FINDING A WAY: Kathryn DeMarco
OPENING NOVEMBER 14TH
Cameron Art Museum
Thursday, November 14
World Diabetes Day 2019
6:30 – 8 PM
through November 24th
Don’t miss Kathryn’s artist intro on Thursday, Nov 14, 6:30 pm in Studio 1 exhibition “Finding A Way”. With special guest, Diabetes Educator, Ginna Purrington of Durham, NC.
FINDING A WAY: SELF-PORTRAITS
I make collage portraits. I started making self-portraits during my studies at Boston University School of the Arts, where the teaching was primarily figurative. Often, I used myself as a model, simply because I was available. The collage technique evolved from restlessness in a drawing class. I decided to draw with paper.
Type 1 Diabetes is an integral part of my life since 1992, two months after graduation from Boston University. It is a full-time responsibility to manage blood sugar and health. Type 1 is controlled by insulin either injected or with an insulin pump. Food, exercise, stress, sickness or sometimes nothing at all can cause surprise changes in my blood sugar. After I made the collage “The Boss of Me”, I realized what a large part of my attention I devote to managing Type 1, controlling the highs and lows. I saw potential to use the collage technique to express the confusion, the frustration, the fight and the acceptance of the challenges of chronic illness.
One of the main issues for an insulin dependent person is the question of how to calculate insulin doses. The line is fine and never absolute. Too much insulin presents itself in ways that are scary for people who care about my well-being. A blood test is taken, and a correction can be made with glucose or a bolus of extra insulin when I am aware. At night, well, I am asleep, and things happen differently.
I did not know exactly how volatile my hypoglycemia was. Most mornings, I got up, fed the pets, walked the dog and went for a run. Sometimes, I had bruises, often the bed was soaked in sweat which I would discover later. My partner, a figurative sculptor, was so tired after a night when I had low blood sugar that he would work from home, but I didn’t understand why. I asked him to document what was happening when I had an episode overnight. So the next time it happened, after helping me to get stabilized with a juice box or glucose tablets, while I was in a semi-conscious state as my blood sugar was getting to normal, he took some photographs. Our tabby cat, Carmine, was the only other witness. These images helped me understand what we were experiencing, and became the basis for my drawings for this body work.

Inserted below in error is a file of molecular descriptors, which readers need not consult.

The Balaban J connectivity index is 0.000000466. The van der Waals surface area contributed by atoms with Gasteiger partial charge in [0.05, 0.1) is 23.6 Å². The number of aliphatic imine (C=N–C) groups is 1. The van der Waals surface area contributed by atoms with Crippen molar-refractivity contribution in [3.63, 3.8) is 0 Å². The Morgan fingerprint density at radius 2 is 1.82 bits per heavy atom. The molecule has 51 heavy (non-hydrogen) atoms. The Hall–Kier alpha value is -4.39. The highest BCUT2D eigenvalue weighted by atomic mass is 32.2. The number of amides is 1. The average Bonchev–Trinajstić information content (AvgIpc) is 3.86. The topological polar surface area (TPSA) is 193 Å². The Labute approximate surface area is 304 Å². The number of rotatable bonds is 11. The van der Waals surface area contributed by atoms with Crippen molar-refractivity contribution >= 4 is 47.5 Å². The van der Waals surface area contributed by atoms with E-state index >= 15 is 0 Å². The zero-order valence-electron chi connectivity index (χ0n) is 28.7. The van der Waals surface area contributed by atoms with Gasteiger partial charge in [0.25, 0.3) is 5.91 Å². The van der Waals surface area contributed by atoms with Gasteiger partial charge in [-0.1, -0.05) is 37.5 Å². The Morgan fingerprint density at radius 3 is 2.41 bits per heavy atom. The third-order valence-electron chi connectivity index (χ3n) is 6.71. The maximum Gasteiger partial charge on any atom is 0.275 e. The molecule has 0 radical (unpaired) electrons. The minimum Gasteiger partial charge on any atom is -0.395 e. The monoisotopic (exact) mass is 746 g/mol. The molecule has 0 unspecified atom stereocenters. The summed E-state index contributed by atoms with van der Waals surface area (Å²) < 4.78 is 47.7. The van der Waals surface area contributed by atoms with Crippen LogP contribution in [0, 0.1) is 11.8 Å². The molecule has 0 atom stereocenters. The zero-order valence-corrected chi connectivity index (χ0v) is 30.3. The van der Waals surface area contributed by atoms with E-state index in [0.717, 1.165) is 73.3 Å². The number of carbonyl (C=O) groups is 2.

When I began this series, I poured through the many art magazines that I use for collage. I sought out photographs and art images that helped me express the gamut of feelings that any person might sense when they are put in a stressful situation. Thoughts and images constantly bombard us with imagery, good and bad, particularly in this digital age. To remain engaged, but not overwhelmed, is a challenge. I use a lot of humorous material to lighten the composition, as well as images of physical strength.
These portraits encapsulate challenging moments for me and for almost every other Type 1 Diabetic person at one time or another. New technology, like the insulin pump, provides a more stable way to deliver insulin. I am grateful that I have that technology and a network of good people to encourage me to persevere.
Every day is the same. I navigate food, exercise and stress to keep my blood sugar in line. And each day is different in some way – some successes, some disappointments, many compromises. Healing and thriving, be it physical or mental, is never a linear process. The work to make all of the pieces fall together is a challenge worth the effort.
I find beauty in the shapes–and hopefulness in the chaotic dreams of theses collages. I hope these portraits speak to viewers about resilience, and the ability to adapt and move forward even when it’s hard. We all do this every day, by finding a way.
GINNA PURRINGTON is a Registered Nurse and Certified Diabetes Educator living in Durham, North Carolina. Diagnosed with Type I Diabetes at the age of 20, she joined a family legacy of Type I Diabetes that now spans at least 4 generations. She has worked to serve the community of people living with Diabetes in the hospital, in clinics for both children and adults, and as medical staff for two different Diabetes camps. She is a passionate advocate of the need to build community among people living with Diabetes.
Living with Type I Diabetes is a daily challenge and responsibility that burdens the lives of people with diabetes (PWDs) and their loved ones (sometimes called Type 3s) in ways that can be hard to predict, and hard to understand for those that don’t weigh the consequences of every bite and action against the need for more medication or the danger of hypoglycemia. Any PWD is working 2 full time jobs, one of which requires frequent monitoring, decisions, and actions to replace an essential body process that usually requires no outside intervention: delivering the perfect amount of insulin.